Equality & Diversity
There's a lot of talk about opening up various fields to women that have traditionally been performed by men. This is, after all, what Ada Lovelace Day is all about - getting girls and women interested in subjects traditionally seen as the dominion of men. But there is not as much talk about things going the other way, of men doing traditionally female roles (this is not to criticise ALD at all, it has a specific clear aim and is not designed to fix gender discrimination in the work place and should not feel it should have to do so single-handedly).
In the course of work today I came across an article that made me immediately want to post it here (though I managed to control myself and waited until work was over). It's a few years old (from 2010) but I still thought it was interesting. It's titled Hospital job title 'Sister' dropped for being sexist. There were two bits that made me want to post it here. The first was the subtitle:
Hospitals are abolishing the job title "Sister" to describe senior nurses because it is thought to be sexist
Thought to be sexist??? How can it be thought to be any other way?
The next bit had me laughing out loud:
Dr John Lister, from the patient campaign group London Health Emergency, said: "This is further evidence that hospitals are becoming more and more bureaucratic. The change can only serve to confuse patients."
Yes, because asking to speak to the 'Sister' and being presented with a man isn't the least bit confusing!
The article points out that 1 in 10 nurses are men now, up from 1 in 100 fifty years ago. I can't help but wonder if one of the reasons the number is not closer to parity is because men do not see it as a job they can do because it's full of terminology that is specifically female - sister, matron, etc. I don't know how well the "Ward Manager" title has spread through the NHS but I know that, at least in my local Trust, Matron is still used regardless of whether the person is male or female. I can't help but think that changing the name to something more gender neutral would be more appropriate and less confusing for patients.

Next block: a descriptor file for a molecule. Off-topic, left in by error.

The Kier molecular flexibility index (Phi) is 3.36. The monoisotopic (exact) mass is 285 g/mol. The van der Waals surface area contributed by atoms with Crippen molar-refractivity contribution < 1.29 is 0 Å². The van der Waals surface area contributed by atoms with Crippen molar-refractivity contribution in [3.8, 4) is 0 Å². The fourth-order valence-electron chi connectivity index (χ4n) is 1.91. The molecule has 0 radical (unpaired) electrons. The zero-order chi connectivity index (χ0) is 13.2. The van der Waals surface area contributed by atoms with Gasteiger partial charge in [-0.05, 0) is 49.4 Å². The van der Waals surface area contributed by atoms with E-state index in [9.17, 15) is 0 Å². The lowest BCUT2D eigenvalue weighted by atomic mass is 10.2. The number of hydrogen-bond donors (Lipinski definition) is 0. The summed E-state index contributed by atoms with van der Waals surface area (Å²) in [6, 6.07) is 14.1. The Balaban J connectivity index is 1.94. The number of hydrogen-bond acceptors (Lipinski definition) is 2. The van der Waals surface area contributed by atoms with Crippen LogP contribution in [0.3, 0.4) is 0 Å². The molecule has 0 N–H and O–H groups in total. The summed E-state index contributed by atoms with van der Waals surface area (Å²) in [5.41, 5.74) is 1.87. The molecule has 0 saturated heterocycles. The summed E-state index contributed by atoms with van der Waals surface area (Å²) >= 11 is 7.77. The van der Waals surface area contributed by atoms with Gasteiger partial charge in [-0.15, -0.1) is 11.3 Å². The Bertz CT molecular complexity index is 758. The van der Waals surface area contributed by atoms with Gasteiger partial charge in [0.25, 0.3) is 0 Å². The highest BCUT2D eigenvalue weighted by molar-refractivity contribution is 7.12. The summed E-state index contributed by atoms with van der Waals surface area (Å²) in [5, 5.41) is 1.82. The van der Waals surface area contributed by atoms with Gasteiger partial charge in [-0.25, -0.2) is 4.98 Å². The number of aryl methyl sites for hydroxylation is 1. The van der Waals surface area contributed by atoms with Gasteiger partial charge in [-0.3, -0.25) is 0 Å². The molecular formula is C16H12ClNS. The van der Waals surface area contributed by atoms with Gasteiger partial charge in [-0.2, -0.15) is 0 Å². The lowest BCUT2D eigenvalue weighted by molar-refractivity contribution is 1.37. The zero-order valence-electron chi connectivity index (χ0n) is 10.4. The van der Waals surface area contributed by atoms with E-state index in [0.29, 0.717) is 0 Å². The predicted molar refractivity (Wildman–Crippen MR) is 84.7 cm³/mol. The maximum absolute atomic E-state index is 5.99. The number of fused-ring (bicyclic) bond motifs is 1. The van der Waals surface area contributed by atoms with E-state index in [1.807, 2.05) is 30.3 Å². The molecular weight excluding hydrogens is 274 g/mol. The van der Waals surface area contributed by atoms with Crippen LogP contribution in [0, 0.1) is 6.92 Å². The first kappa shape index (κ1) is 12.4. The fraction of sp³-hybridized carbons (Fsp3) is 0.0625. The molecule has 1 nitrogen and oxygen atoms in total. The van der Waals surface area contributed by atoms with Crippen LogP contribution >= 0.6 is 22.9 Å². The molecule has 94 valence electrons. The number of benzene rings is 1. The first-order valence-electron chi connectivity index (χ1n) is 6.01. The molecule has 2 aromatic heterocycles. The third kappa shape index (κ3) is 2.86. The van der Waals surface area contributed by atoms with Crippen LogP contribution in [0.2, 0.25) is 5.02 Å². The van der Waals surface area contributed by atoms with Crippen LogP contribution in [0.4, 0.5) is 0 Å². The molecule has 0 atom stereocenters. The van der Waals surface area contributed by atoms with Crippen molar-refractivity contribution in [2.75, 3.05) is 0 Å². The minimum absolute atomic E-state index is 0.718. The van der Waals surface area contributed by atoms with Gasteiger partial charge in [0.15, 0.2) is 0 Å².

Oh, in the 'related articles; this came up. I'm not going to spoil the surprise but be prepared for your blood to boil.
The related article doesn't work for me. Dammit, I wanted my blood to boil!
Don't quite know what happened there. This should work.
I do often get people saying "but what about men in nursing", and my answer is always "Of course we need more men to go into nursing, and become primary school teachers, and secretaries and receptionists and all that. Please point me to a campaign for such, and I shall support it." And that usually results, disappointingly, in silence. That's sad, because I really do want to support the other side of the coin - we can't have equality for women without equality for men, because ultimately the patriarchy damages men as much as it damages women. The social rules that say women are ill-suited to STEM also say that they ought to go be nurses and primary school teachers and, by implication, say that men should not. So if we support women in STEM we must also support men in nursing. Sadly, there are too many men who do not.
I would like to see more pieces like this.
The 'masculine mystique' – why men can't ditch the baggage of being a bloke
The question is this: 50 years later, are men facing their own “problem with no name”, a “masculine mystique” which imposes rigid cultural notions of what it is to be male – superior, dominant, hierarchical, sexually assertive to the point of abuse – even though society is screaming out for manhood to be something very different?
The piece looks at many of the factors that affect men's decision to go part time - employers not being open to the idea, coworkers looking down on them for being part time, the fact that only middle-class jobs really allow for the flexibility required, and the gender pay gap which means it's still financially easier for the men to stay working full time. It also (briefly) points out that the MRAs (though it doesn't call them that) are focused more on pushing women down than tackling any of the issues men face.